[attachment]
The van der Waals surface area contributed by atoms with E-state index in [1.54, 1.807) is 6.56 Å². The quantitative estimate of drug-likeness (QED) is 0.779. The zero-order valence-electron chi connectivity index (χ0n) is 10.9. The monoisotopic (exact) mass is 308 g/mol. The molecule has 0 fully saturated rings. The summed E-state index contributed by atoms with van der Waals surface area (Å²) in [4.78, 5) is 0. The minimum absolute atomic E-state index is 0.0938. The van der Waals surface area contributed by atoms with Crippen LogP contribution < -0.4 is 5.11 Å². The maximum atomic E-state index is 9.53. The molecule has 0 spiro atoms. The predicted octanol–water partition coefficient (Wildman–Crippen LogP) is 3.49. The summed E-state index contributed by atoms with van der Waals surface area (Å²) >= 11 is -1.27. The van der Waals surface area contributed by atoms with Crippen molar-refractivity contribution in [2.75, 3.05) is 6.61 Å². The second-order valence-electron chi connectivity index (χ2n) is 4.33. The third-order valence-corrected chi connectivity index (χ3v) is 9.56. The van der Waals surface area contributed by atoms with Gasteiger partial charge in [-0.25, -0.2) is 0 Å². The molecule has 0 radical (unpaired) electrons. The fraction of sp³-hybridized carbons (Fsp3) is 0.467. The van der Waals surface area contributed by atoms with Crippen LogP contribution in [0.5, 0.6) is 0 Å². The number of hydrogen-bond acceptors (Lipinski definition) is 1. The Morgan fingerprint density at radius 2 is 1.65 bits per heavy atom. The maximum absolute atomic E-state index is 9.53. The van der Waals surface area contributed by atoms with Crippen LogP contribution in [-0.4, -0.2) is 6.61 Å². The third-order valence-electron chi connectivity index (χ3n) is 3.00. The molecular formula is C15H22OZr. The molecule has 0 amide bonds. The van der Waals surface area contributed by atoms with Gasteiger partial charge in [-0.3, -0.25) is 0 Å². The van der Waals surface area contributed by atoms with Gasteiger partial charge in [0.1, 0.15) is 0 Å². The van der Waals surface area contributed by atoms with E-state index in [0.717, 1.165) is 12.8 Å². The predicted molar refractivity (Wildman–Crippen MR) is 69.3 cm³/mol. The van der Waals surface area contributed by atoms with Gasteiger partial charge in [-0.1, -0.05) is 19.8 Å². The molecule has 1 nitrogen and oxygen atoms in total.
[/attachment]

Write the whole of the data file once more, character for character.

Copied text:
The van der Waals surface area contributed by atoms with E-state index in [1.54, 1.807) is 6.56 Å². The quantitative estimate of drug-likeness (QED) is 0.779. The zero-order valence-electron chi connectivity index (χ0n) is 10.9. The monoisotopic (exact) mass is 308 g/mol. The molecule has 0 fully saturated rings. The summed E-state index contributed by atoms with van der Waals surface area (Å²) in [4.78, 5) is 0. The minimum absolute atomic E-state index is 0.0938. The van der Waals surface area contributed by atoms with Crippen LogP contribution < -0.4 is 5.11 Å². The maximum atomic E-state index is 9.53. The molecule has 0 spiro atoms. The predicted octanol–water partition coefficient (Wildman–Crippen LogP) is 3.49. The summed E-state index contributed by atoms with van der Waals surface area (Å²) >= 11 is -1.27. The van der Waals surface area contributed by atoms with Crippen molar-refractivity contribution in [2.75, 3.05) is 6.61 Å². The second-order valence-electron chi connectivity index (χ2n) is 4.33. The third-order valence-corrected chi connectivity index (χ3v) is 9.56. The van der Waals surface area contributed by atoms with Gasteiger partial charge in [-0.25, -0.2) is 0 Å². The molecule has 0 radical (unpaired) electrons. The fraction of sp³-hybridized carbons (Fsp3) is 0.467. The van der Waals surface area contributed by atoms with Crippen LogP contribution in [0.5, 0.6) is 0 Å². The number of hydrogen-bond acceptors (Lipinski definition) is 1. The Morgan fingerprint density at radius 2 is 1.65 bits per heavy atom. The maximum absolute atomic E-state index is 9.53. The van der Waals surface area contributed by atoms with Crippen LogP contribution in [-0.4, -0.2) is 6.61 Å². The third-order valence-electron chi connectivity index (χ3n) is 3.00. The molecular formula is C15H22OZr. The molecule has 0 amide bonds. The van der Waals surface area contributed by atoms with Gasteiger partial charge in [-0.3, -0.25) is 0 Å². The van der Waals surface area contributed by atoms with Gasteiger partial charge in [0.1, 0.15) is 0 Å². The van der Waals surface area contributed by atoms with E-state index in [0.717, 1.165) is 12.8 Å². The predicted molar refractivity (Wildman–Crippen MR) is 69.3 cm³/mol. The van der Waals surface area contributed by atoms with Gasteiger partial charge in [-0.1, -0.05) is 19.8 Å². The molecule has 1 nitrogen and oxygen atoms in total.